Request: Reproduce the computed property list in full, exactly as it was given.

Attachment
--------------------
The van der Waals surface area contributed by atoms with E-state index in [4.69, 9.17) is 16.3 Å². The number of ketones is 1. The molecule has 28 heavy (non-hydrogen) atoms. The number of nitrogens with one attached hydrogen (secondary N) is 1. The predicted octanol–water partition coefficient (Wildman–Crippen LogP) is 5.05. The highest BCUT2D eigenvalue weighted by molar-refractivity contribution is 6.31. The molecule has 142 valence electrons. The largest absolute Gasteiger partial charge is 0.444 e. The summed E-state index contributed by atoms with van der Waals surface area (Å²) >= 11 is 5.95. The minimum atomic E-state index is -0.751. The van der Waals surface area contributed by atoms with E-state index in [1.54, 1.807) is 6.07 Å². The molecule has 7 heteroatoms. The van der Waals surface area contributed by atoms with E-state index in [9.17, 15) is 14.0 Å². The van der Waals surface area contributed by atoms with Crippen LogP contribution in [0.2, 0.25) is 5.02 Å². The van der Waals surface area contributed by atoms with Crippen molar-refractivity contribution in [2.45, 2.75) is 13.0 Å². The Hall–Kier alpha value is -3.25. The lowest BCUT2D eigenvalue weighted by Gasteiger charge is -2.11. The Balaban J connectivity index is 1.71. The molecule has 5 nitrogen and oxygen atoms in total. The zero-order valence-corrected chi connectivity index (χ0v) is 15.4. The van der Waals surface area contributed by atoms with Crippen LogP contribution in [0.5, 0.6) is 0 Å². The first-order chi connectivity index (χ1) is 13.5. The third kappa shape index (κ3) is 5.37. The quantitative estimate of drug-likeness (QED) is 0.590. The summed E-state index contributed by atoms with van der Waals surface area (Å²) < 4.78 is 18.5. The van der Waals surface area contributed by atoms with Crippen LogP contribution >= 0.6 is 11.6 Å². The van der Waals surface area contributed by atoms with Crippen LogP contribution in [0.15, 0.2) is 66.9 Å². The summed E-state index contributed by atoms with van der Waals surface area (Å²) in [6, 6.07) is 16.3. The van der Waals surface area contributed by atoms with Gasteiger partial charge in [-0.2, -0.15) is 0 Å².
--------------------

The van der Waals surface area contributed by atoms with E-state index in [4.69, 9.17) is 16.3 Å². The number of ketones is 1. The molecule has 28 heavy (non-hydrogen) atoms. The number of nitrogens with one attached hydrogen (secondary N) is 1. The predicted octanol–water partition coefficient (Wildman–Crippen LogP) is 5.05. The highest BCUT2D eigenvalue weighted by molar-refractivity contribution is 6.31. The molecule has 142 valence electrons. The largest absolute Gasteiger partial charge is 0.444 e. The summed E-state index contributed by atoms with van der Waals surface area (Å²) >= 11 is 5.95. The minimum atomic E-state index is -0.751. The van der Waals surface area contributed by atoms with E-state index in [1.54, 1.807) is 6.07 Å². The molecule has 7 heteroatoms. The van der Waals surface area contributed by atoms with E-state index in [9.17, 15) is 14.0 Å². The van der Waals surface area contributed by atoms with Crippen LogP contribution in [0.2, 0.25) is 5.02 Å². The van der Waals surface area contributed by atoms with Crippen molar-refractivity contribution in [2.45, 2.75) is 13.0 Å². The Hall–Kier alpha value is -3.25. The lowest BCUT2D eigenvalue weighted by Gasteiger charge is -2.11. The Balaban J connectivity index is 1.71. The molecule has 5 nitrogen and oxygen atoms in total. The zero-order valence-corrected chi connectivity index (χ0v) is 15.4. The van der Waals surface area contributed by atoms with Crippen LogP contribution in [0.5, 0.6) is 0 Å². The first-order chi connectivity index (χ1) is 13.5. The third kappa shape index (κ3) is 5.37. The quantitative estimate of drug-likeness (QED) is 0.590. The summed E-state index contributed by atoms with van der Waals surface area (Å²) < 4.78 is 18.5. The van der Waals surface area contributed by atoms with Crippen LogP contribution >= 0.6 is 11.6 Å². The van der Waals surface area contributed by atoms with Crippen LogP contribution in [0.15, 0.2) is 66.9 Å². The summed E-state index contributed by atoms with van der Waals surface area (Å²) in [6, 6.07) is 16.3. The van der Waals surface area contributed by atoms with Gasteiger partial charge in [-0.2, -0.15) is 0 Å².